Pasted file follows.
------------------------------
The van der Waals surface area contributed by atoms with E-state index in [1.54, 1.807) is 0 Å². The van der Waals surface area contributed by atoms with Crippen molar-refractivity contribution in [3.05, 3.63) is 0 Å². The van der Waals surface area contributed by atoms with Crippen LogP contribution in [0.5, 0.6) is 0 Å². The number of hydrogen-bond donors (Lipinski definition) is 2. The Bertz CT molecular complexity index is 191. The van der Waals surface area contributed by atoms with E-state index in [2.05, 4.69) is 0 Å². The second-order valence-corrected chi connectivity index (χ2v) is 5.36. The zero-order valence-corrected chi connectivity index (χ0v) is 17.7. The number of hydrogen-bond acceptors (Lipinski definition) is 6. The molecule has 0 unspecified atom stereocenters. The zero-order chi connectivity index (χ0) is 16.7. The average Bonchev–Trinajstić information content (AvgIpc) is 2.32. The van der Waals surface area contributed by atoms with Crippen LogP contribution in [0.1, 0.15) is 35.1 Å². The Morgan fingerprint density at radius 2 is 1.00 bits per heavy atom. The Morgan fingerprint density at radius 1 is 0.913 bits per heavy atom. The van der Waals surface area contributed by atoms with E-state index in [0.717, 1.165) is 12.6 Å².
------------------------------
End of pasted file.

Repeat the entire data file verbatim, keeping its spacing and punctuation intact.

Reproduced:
The van der Waals surface area contributed by atoms with E-state index in [1.54, 1.807) is 0 Å². The van der Waals surface area contributed by atoms with Crippen molar-refractivity contribution in [3.05, 3.63) is 0 Å². The van der Waals surface area contributed by atoms with Crippen LogP contribution in [0.5, 0.6) is 0 Å². The number of hydrogen-bond donors (Lipinski definition) is 2. The Bertz CT molecular complexity index is 191. The van der Waals surface area contributed by atoms with E-state index in [2.05, 4.69) is 0 Å². The second-order valence-corrected chi connectivity index (χ2v) is 5.36. The zero-order valence-corrected chi connectivity index (χ0v) is 17.7. The number of hydrogen-bond acceptors (Lipinski definition) is 6. The molecule has 0 unspecified atom stereocenters. The zero-order chi connectivity index (χ0) is 16.7. The average Bonchev–Trinajstić information content (AvgIpc) is 2.32. The van der Waals surface area contributed by atoms with Crippen LogP contribution in [0.1, 0.15) is 35.1 Å². The Morgan fingerprint density at radius 2 is 1.00 bits per heavy atom. The Morgan fingerprint density at radius 1 is 0.913 bits per heavy atom. The van der Waals surface area contributed by atoms with E-state index in [0.717, 1.165) is 12.6 Å².